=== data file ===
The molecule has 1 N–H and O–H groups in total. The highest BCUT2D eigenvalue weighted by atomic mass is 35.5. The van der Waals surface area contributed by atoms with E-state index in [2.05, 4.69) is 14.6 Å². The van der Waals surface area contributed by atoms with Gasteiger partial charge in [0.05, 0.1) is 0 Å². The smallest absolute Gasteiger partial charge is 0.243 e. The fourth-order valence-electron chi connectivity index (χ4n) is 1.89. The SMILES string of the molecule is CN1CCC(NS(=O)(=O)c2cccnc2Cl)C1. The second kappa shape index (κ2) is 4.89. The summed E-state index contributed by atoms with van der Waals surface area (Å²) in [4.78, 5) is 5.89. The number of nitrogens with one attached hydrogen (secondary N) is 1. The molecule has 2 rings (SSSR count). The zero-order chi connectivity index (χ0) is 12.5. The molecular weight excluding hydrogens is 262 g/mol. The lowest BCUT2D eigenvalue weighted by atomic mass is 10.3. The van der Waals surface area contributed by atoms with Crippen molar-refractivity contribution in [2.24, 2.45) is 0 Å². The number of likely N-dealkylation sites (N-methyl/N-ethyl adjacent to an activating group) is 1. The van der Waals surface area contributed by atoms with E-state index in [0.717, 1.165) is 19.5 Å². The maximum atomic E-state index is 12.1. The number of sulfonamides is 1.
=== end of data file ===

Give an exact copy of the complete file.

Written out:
The molecule has 1 N–H and O–H groups in total. The highest BCUT2D eigenvalue weighted by atomic mass is 35.5. The van der Waals surface area contributed by atoms with E-state index in [2.05, 4.69) is 14.6 Å². The van der Waals surface area contributed by atoms with Gasteiger partial charge in [0.05, 0.1) is 0 Å². The smallest absolute Gasteiger partial charge is 0.243 e. The fourth-order valence-electron chi connectivity index (χ4n) is 1.89. The SMILES string of the molecule is CN1CCC(NS(=O)(=O)c2cccnc2Cl)C1. The second kappa shape index (κ2) is 4.89. The summed E-state index contributed by atoms with van der Waals surface area (Å²) in [4.78, 5) is 5.89. The number of nitrogens with one attached hydrogen (secondary N) is 1. The molecule has 2 rings (SSSR count). The zero-order chi connectivity index (χ0) is 12.5. The molecular weight excluding hydrogens is 262 g/mol. The lowest BCUT2D eigenvalue weighted by atomic mass is 10.3. The van der Waals surface area contributed by atoms with Crippen molar-refractivity contribution in [2.24, 2.45) is 0 Å². The number of likely N-dealkylation sites (N-methyl/N-ethyl adjacent to an activating group) is 1. The van der Waals surface area contributed by atoms with E-state index in [0.717, 1.165) is 19.5 Å². The maximum atomic E-state index is 12.1. The number of sulfonamides is 1.